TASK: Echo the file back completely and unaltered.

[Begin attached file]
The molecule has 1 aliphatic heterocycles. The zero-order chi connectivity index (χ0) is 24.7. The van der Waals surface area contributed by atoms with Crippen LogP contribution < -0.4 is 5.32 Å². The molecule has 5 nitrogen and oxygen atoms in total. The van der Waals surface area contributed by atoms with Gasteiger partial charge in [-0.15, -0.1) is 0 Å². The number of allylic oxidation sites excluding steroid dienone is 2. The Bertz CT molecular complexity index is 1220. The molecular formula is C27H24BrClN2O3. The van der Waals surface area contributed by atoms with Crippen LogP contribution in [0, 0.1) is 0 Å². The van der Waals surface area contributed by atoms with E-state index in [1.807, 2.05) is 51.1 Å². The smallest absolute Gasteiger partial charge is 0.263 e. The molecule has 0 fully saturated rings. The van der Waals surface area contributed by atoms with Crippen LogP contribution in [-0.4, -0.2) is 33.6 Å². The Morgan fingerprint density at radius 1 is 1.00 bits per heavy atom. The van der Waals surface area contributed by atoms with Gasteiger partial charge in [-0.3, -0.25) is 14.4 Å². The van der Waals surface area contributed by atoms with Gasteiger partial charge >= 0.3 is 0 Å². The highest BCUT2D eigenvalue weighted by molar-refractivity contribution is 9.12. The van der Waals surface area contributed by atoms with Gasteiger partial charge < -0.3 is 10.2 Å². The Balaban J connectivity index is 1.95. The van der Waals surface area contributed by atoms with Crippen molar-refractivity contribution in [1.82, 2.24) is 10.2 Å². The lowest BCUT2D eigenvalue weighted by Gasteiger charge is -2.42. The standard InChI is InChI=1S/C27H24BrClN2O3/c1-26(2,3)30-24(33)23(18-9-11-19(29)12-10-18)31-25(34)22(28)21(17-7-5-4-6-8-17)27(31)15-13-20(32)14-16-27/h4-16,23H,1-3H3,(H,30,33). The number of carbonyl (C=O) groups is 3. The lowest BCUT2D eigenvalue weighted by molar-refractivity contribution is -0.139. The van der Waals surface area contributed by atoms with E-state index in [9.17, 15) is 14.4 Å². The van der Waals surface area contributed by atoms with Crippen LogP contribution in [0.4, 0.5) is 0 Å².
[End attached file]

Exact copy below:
The molecule has 1 aliphatic heterocycles. The zero-order chi connectivity index (χ0) is 24.7. The van der Waals surface area contributed by atoms with Crippen LogP contribution < -0.4 is 5.32 Å². The molecule has 5 nitrogen and oxygen atoms in total. The van der Waals surface area contributed by atoms with Gasteiger partial charge in [-0.15, -0.1) is 0 Å². The number of allylic oxidation sites excluding steroid dienone is 2. The Bertz CT molecular complexity index is 1220. The molecular formula is C27H24BrClN2O3. The van der Waals surface area contributed by atoms with Crippen LogP contribution in [0, 0.1) is 0 Å². The van der Waals surface area contributed by atoms with E-state index in [1.807, 2.05) is 51.1 Å². The smallest absolute Gasteiger partial charge is 0.263 e. The molecule has 0 fully saturated rings. The van der Waals surface area contributed by atoms with Crippen LogP contribution in [-0.4, -0.2) is 33.6 Å². The Morgan fingerprint density at radius 1 is 1.00 bits per heavy atom. The van der Waals surface area contributed by atoms with Gasteiger partial charge in [-0.3, -0.25) is 14.4 Å². The van der Waals surface area contributed by atoms with Gasteiger partial charge >= 0.3 is 0 Å². The highest BCUT2D eigenvalue weighted by molar-refractivity contribution is 9.12. The van der Waals surface area contributed by atoms with Gasteiger partial charge < -0.3 is 10.2 Å². The Balaban J connectivity index is 1.95. The van der Waals surface area contributed by atoms with Crippen molar-refractivity contribution in [1.82, 2.24) is 10.2 Å². The lowest BCUT2D eigenvalue weighted by Gasteiger charge is -2.42. The standard InChI is InChI=1S/C27H24BrClN2O3/c1-26(2,3)30-24(33)23(18-9-11-19(29)12-10-18)31-25(34)22(28)21(17-7-5-4-6-8-17)27(31)15-13-20(32)14-16-27/h4-16,23H,1-3H3,(H,30,33). The number of carbonyl (C=O) groups is 3. The lowest BCUT2D eigenvalue weighted by molar-refractivity contribution is -0.139. The van der Waals surface area contributed by atoms with E-state index in [9.17, 15) is 14.4 Å². The van der Waals surface area contributed by atoms with Crippen LogP contribution in [0.4, 0.5) is 0 Å².